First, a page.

Fred Nichols retires after many dedicated years at Laurier
An era spanning over half a century at Wilfrid Laurier University is coming to an end.
After serving as Laurier’s dean of students for nearly 30 years and having worked in alumni relations and department roles, Fred Nichols will retire at the age of 84.
During his 53-year career at the university, Nichols made his mark at Laurier through his close relationships with faculty, staff and students.
While he is being honoured at this year’s Homecoming weekend, his legacy has been celebrated throughout his many years at the university. In 2012, Nichols was recognized for his 50-year career at the university, also known as his ‘Golden Celebration.’
Before he started as Laurier’s dean of students, Nichols attended graduate school in West Virginia. He was working in social work in Pittsburgh when he found an advertisement for a job at Waterloo Lutheran Seminary in an international magazine.
Since coming to Canada in 1963, Nichols has worked with many Students’ Union presidents and eight university presidents. His wife, Marlene, also worked at the university and their three sons and two grandchildren all attended Laurier for their academic studies.
Nichols’ love for the university is evident in his relationships with anyone who has worked or attended Laurier, a love so strong that himself, Marlene and their three children qualified for their Canadian citizenship on the Waterloo campus in 1E1.
“It’s been a honeymoon ever since. The university has just been our world. We have so many friends, so many alumni, so many people coming back for this weekend to celebrate with us,” he said.
Nichol’s accomplishments during his career includes bringing the Boost Alcohol Consciousness Concerning the Health of University Students (BACCHUS) to Canada and career services at Laurier.
Nichols also served on the Board of Governors and established the Fred Nichols BACCHUS bursary for student leaders.
In 2008, Nichols received an Honorary Doctor of Laws from the university and has been inducted into the Athletic Hall of Fame.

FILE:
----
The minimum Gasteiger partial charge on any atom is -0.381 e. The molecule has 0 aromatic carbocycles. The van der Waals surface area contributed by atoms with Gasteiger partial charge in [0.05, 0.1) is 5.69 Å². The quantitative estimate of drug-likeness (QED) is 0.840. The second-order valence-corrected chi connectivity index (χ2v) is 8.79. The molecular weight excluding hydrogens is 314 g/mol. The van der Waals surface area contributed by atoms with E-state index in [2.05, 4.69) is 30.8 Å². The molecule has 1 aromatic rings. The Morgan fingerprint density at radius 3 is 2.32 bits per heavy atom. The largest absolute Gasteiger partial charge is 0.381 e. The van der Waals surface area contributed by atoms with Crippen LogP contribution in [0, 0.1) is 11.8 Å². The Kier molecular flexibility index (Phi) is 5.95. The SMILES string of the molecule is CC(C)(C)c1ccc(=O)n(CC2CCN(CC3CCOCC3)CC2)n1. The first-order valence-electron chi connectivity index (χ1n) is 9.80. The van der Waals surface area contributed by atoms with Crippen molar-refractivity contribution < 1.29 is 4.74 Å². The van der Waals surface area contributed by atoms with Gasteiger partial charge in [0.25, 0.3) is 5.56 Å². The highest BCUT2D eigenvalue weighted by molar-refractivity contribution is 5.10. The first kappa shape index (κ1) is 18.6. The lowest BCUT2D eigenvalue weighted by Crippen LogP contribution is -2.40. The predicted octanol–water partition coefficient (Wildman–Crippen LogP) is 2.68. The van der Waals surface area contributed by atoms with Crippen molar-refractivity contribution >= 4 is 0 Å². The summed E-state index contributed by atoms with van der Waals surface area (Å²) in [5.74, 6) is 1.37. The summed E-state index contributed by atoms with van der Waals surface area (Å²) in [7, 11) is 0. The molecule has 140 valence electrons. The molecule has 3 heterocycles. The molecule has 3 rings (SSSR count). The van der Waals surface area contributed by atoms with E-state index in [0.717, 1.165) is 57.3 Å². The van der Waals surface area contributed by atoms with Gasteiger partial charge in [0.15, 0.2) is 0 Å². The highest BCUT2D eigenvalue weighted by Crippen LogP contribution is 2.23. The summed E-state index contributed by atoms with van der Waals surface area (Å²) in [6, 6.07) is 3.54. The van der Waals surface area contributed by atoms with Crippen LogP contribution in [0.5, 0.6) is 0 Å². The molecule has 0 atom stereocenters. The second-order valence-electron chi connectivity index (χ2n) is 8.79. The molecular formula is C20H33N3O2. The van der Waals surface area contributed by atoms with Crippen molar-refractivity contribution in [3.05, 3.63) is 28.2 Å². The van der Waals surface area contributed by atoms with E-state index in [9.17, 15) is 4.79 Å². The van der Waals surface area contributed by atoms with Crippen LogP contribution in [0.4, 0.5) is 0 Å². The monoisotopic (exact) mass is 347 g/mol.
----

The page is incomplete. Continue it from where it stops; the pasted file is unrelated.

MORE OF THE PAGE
Currently, Nichols still has a relationship with several alumni and their children who attend the university. Nichols said many of them will be attending his retirement ceremony on Saturday evening in the Senate and Board Chamber.
“We have never regretted one day we have spent in Canada,” he said.
Nichols also strived to help all students struggling with any issues they had on the Waterloo campus. He said he always kept his office door open to those who wanted to talk about their issues.
“I became like big brother to them.”
While he may have had many accomplishments throughout his career, Nichols believes his biggest has been the naming of the Fred Nichols Campus Centre, due in part by the university students.
There were two battles for the naming of the building: One in 1987 and another in 1997.
While students fought tirelessly to name the building in honour of Nichols in 1987, even going as far as to bring the issue to court, the university rejected the name. Ten years later during his retirement, the issue was brought back to the university by the Students’ Union president.
After another fight, the university finally accepted the proposal to name the building in honour of Nichols.
While Nichols’ career at the university has been unforgettable, he said the most challenging part was getting accustomed to all the respect from faculty, staff and particularly the students.
“Contrary to a lot of people’s beliefs that university campuses are rough and there is so many illegal things and so much crime going on, that’s just so untrue. [Students] are the nicest people in the world—hell, they’re our future,” he said.
“Be respective and they’ll be respective to you, that’s been my philosophy always with students.”
After he retires, Nichols plans on spending time with his wife, who he credits as his main influence and supporter during his career.
“She has given up everything for me,” said Nichols. “My future is making up for all that she has done for me over the years to make me successful, and believe me she has done so much.”
“I’m glad for him [and] we’re happy. Life’s been good for us since we moved here,” said Marlene.
While his official retirement date is on October 1, Nichols still plans on getting involved in the Laurier community in terms of fundraising.
“I still have commitments from people who want to do things to the university that are personal friends of mine over the years. I will still bring money to the university, but it will be from home,” he said.
“I think I can leave Laurier, but you can’t take Laurier out of me.”